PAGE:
Author: Stephen Weir | Date: 28 January 2021
Yes when you look south you realize it is a tough time to be anything but white in the Land Of The Free these days. But, as veteran American actress Pam Grier says “ our culture is revered and it inspires people all around the world."
How It Feels to Be Free is a new documentary movie that airs on CBC’s GEM TV on February first. The full-length movie celebrates six iconic Black female singers and actresses (including Grier) and documents their fight for diversity and inclusion.
Toronto’s Yap Films worked with singer Alicia Keys to produce this revealing look at the American dream machine. How It Feels to Be Free, tells how six trailblazing performers, Lena Horne, Abbey Lincoln, Diahann Carroll, Nina Simone, Cicely Tyson, and Pam Grier, changed American culture through their films, fashion, music, and their politics.
It is all about the politics of being Black in the American entertainment industry. Did you know that even though Lena Horne was signed to a lucrative film studio contract in the 60s she was only allowed to speak in two of her movies (she sang in the rest)? Or that Max Factor came up with a special darkening makeup, Egyptian Tan, so that she could play “the tragic mulatto”, in the film version of Showboat. Horne didn’t get the part, and the white actress who did (Ava Gardner) wore the make-up on screen.
The documentary features archival performances and interviews, new interviews including a two that were done here in Canada, from some of the best including Alicia Keys, Lena Waithe, Halle Berry, Samuel Jackson, and Canada’s Sharon Lewis. It is based on the best-selling book How it Feels to Be Free: Black Women Entertainers and the Civil Rights Movement by Ruth Feldstein.
“So much amazing footage to work with!” Elizabeth Trojian, Yap film’s CEO and producer, told me online last week. “We used archival footage from the women’s careers and photos and footage of the women taking part in the civil rights movement and performing political songs – to show the depth and breadth of their activism.”
“We also used amazing clips of the women on screen that showed how they re-shaped how Black women were represented such as the ground-breaking roles of Diahann Carroll, action sequences of Pam Grier kicking butt, and close-ups of a dignified dark-skinned Cicely Tyson. We also chose archival footage that showed the evolving style of the women and how their choices of hairstyle and clothing were political statements.”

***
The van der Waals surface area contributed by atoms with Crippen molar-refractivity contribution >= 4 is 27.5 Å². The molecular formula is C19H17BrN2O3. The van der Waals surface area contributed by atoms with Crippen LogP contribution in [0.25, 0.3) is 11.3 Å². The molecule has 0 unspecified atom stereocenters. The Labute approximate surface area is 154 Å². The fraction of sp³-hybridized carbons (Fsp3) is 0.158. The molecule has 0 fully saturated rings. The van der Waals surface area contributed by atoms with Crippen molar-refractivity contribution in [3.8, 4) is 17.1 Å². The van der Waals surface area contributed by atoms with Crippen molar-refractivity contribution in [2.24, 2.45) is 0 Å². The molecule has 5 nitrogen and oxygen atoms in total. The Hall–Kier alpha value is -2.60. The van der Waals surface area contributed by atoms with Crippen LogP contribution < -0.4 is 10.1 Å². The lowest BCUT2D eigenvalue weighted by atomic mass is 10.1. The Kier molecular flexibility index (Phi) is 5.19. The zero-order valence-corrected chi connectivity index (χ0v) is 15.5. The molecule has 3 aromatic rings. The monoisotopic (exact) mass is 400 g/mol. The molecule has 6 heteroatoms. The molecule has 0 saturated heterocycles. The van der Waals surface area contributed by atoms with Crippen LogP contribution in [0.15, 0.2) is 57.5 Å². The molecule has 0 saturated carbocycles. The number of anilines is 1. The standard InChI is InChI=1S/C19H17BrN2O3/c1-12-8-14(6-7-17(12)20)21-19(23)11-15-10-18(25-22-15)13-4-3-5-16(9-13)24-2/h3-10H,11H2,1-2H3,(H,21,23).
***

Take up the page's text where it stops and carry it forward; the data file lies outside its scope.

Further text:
Yoruba Richen, an American film producer and director, known for the films The New Black and 20/20. She started work on this documentary five years ago after reading the 2013 award-winning book by Feldstein.
“The stories of the unique role that these women played in the Black freedom struggle both on screen and off had never been told nor had the evolution of the entertainment industry been chronicled through their experiences,” said Elizabeth Trojian. “Richen loved how the book placed the stories of these women at the intersection of American arts, politics, and culture, and at the nexus of the civil rights movement and the burgeoning women’s rights movement.”
Much of the filming was done in the United States before Yap came onboard to produce and edit the film. They also filmed Toronto interviews with actress and director Sharon Lewis (Brown Girl Begins) and film critic Radheyan Simonpillai (NOW Magazine).
The title of the movie comes from the Nina Simone song I Wish I Knew How It Feels To Be Free. The late Nina Simone was an American singer, songwriter, musician, arranger, and civil rights activist. She did it all: classical, jazz, blues, folk and R&B.
We see her singing live in the film as we do most of the other stars. How It Feels To Be Free is very much a music driven flick, although spoiler alert, none of the songs are sung in their entirety.
“While there isn’t a soundtrack for the film, we’ve featured some great and timely music. Naturally, you’ll hear the sounds of Nina Simone and Abbey Lincoln, but that’s also coupled with music of the various era’s that the film takes place in – ranging from the jazz piano styling of Hazel Scott in the 1940’s to the 1968 funk-filled chant James Brown’s “I’m Black and I’m Proud”.
The movie airs on the first of February on CBC Gem (CBC Gem is available for free as an App for iOS and Android devices and online at cbcgem.ca, and on television via Apple TV and Google Chromecast). It is also currently available for streaming on PBS.